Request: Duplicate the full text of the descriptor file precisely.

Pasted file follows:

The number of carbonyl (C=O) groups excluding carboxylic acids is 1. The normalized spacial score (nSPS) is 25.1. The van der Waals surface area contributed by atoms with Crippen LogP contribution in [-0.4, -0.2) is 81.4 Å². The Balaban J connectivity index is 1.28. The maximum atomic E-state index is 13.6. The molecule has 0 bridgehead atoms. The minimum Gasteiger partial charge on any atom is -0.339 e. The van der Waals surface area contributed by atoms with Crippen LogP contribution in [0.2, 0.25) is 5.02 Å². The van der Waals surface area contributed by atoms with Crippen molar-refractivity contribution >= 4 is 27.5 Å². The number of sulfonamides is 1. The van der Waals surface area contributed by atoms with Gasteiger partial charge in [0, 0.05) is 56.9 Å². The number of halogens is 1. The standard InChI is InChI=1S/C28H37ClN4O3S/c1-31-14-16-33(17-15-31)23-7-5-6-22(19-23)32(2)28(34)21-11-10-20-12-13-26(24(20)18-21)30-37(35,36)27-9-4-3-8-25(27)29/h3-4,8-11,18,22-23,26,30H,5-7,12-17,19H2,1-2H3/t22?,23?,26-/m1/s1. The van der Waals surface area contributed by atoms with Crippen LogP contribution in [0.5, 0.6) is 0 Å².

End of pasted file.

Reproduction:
The number of carbonyl (C=O) groups excluding carboxylic acids is 1. The normalized spacial score (nSPS) is 25.1. The van der Waals surface area contributed by atoms with Crippen LogP contribution in [-0.4, -0.2) is 81.4 Å². The Balaban J connectivity index is 1.28. The maximum atomic E-state index is 13.6. The molecule has 0 bridgehead atoms. The minimum Gasteiger partial charge on any atom is -0.339 e. The van der Waals surface area contributed by atoms with Crippen LogP contribution in [0.2, 0.25) is 5.02 Å². The van der Waals surface area contributed by atoms with Crippen molar-refractivity contribution >= 4 is 27.5 Å². The number of sulfonamides is 1. The van der Waals surface area contributed by atoms with Gasteiger partial charge in [0, 0.05) is 56.9 Å². The number of halogens is 1. The standard InChI is InChI=1S/C28H37ClN4O3S/c1-31-14-16-33(17-15-31)23-7-5-6-22(19-23)32(2)28(34)21-11-10-20-12-13-26(24(20)18-21)30-37(35,36)27-9-4-3-8-25(27)29/h3-4,8-11,18,22-23,26,30H,5-7,12-17,19H2,1-2H3/t22?,23?,26-/m1/s1. The van der Waals surface area contributed by atoms with Crippen LogP contribution in [0.5, 0.6) is 0 Å².